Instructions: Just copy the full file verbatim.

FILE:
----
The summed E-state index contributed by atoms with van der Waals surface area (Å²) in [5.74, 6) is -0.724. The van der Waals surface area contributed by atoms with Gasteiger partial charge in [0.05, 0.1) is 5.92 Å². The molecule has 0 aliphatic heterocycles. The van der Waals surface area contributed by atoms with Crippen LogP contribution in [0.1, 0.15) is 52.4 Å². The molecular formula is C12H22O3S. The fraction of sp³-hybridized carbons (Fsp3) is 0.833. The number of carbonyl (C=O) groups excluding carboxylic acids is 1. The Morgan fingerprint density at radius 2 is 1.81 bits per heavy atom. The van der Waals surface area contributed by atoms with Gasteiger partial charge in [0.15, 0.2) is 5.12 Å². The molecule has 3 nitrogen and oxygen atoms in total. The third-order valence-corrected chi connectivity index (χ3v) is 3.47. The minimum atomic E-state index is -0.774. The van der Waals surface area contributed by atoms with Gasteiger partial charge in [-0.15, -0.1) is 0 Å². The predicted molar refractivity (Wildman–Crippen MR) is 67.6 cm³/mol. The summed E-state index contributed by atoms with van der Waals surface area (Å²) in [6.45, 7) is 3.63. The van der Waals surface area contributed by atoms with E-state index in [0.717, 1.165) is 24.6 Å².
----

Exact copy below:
The summed E-state index contributed by atoms with van der Waals surface area (Å²) in [5.74, 6) is -0.724. The van der Waals surface area contributed by atoms with Gasteiger partial charge in [0.05, 0.1) is 5.92 Å². The molecule has 0 aliphatic heterocycles. The van der Waals surface area contributed by atoms with Crippen LogP contribution in [0.1, 0.15) is 52.4 Å². The molecular formula is C12H22O3S. The fraction of sp³-hybridized carbons (Fsp3) is 0.833. The number of carbonyl (C=O) groups excluding carboxylic acids is 1. The Morgan fingerprint density at radius 2 is 1.81 bits per heavy atom. The van der Waals surface area contributed by atoms with Gasteiger partial charge in [0.15, 0.2) is 5.12 Å². The molecule has 3 nitrogen and oxygen atoms in total. The third-order valence-corrected chi connectivity index (χ3v) is 3.47. The minimum atomic E-state index is -0.774. The van der Waals surface area contributed by atoms with Gasteiger partial charge in [-0.15, -0.1) is 0 Å². The predicted molar refractivity (Wildman–Crippen MR) is 67.6 cm³/mol. The summed E-state index contributed by atoms with van der Waals surface area (Å²) in [6.45, 7) is 3.63. The van der Waals surface area contributed by atoms with E-state index in [0.717, 1.165) is 24.6 Å².